Is that right?!

“Yeah! When I first did my first TV shows on TFI Friday and Jools Holland doing 'Fill Me In', he was my guitarist. He's gone on to have incredible success with his career as a producer.

“Then there's Tre Jean-Marie, who produced 'One More Time' on Following My Intuition and has about five or six cuts on this album. He's a name that maybe people won't know, but the crazy story behind him is that his dad, Lincoln Marie, was a backing vocalist on my first tour and he brought Tre to the Wembley show when he was about seven or eight years old. And now I'm in the studio with him, he's co-producing and writing songs with me and I'm just like: 'this is a mad thing going on here!' It's crazy.”

 

So when did you actually start work on this album? What was the first track you finished?

“We were kind of trying to find a producer that was going to bring out the more simplistic R&B, because we kind of played around with different people, I went to work with Diztortion on 'For the Gram', which leant a bit more on a kind of trap vibe. So we got some good stuff out out of that. Fraser T. Smith knew the vibe and knew that this R&B tip was starting to come full circle. But the first ones were with Tre and it would have been a song called 'Magic' that I wrote with Ed Drewett, he's a very prolific songwriter and when the three of us first got in the studio we did a song called 'Couldn't Be Mine' for the last album, it was proper R&B and that felt like a good starting point, so we got together again and I think 'Magic' was the first one we did.”

 


Kaytranada produced one of the tracks on your last album and he's back on the new record, with the collaboration you did together for his album too it seems like you've found some creative common ground there?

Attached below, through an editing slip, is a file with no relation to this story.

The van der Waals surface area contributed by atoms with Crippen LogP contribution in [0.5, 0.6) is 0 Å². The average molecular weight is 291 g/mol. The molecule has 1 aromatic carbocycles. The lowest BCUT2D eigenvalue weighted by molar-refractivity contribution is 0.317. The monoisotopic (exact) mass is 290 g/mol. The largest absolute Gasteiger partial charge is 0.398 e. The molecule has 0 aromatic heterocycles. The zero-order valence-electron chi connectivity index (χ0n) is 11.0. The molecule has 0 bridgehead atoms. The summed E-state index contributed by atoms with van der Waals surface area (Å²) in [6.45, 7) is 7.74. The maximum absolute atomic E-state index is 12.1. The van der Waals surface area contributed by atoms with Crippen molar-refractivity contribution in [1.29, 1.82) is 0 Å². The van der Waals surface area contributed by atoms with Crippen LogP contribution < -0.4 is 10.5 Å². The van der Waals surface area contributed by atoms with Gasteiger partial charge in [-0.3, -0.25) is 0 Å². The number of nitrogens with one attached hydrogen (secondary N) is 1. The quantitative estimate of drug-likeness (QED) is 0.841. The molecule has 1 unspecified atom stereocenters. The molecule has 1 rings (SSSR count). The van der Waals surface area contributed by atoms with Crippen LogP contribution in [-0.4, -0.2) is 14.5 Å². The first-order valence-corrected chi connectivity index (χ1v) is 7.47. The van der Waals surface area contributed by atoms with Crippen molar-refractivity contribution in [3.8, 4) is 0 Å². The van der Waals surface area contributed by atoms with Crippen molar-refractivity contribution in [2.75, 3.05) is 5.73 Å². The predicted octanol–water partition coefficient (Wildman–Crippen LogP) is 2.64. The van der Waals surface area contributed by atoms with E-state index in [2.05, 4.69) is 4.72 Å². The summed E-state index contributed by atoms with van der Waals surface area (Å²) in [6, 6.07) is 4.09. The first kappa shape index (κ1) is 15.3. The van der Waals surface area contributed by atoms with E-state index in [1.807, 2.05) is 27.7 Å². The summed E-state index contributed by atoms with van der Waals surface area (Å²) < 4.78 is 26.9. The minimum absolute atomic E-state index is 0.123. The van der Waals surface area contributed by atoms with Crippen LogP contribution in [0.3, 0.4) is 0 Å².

“Yeah, it's a funny one because he'll send a load of tracks over, it's quite remote the way we work, he will send a pool of tunes over and then I can pull out the ones that are melodic enough for me, that I know I can put melodies to. He has some very abstract tracks as well which for me are sometimes difficult to get the melodies I want over them, I need the chords to try and find it. If you start with chords and then strip them out, you can go as abstract as you want, but for me as a songwriter I need something to start from, so I'd always pull out the more melodic ones and there was one in particular where I was like 'this is a tune', which ended up being 'Live in the Moment'.

“And the timing was great, I was in the studio and I've been following Goldlink for a few years now. He was in town, I messaged him to say come over, the next thing he's in the studio laying a vocal down. And he said that his relationship with Kaytranada has been strong anyway, because they've done loads of tracks together.”

 

So were you putting a few calls in to the guys who worked on your last album?

“It's funny, sometimes you don't even have to put a call in now, you can just do an Instagram post tagging in the person that you're feeling, and if you get a response all of a sudden it's direct. That's how the Ella Mai track happened on the album as well, with a song called 'Talk To Me, Pt II'. I was literally just listening to one of her songs before a session, I tagged her in with the video, she tagged back going 'I can't believe you even messaged me!' So we start messaging and next thing we're in the studio recording the song.”

 

How did some of those other collaborations come about? The track you did with Dan from Bastille was quite an unusual one in terms of your different styles...

“We met at Radio 1 for the first time, on the breakfast show with Nick Grimshaw, we'd had a few sliding doors moments at different festivals where we'd just missed each other, but when I did actually finally meet him he asked me if I'd like to go on the Apple Music festival with him to go and perform 'Fake It' from their album, and then he would perform '16'. Then afterwards he was like 'don't tell anyone, but back in the day whenever anyone asked me to sing something, 'Fill Me In' was my go-to tune'. I've told everyone now, haha!"

 

How did it go from that to working together on the new album?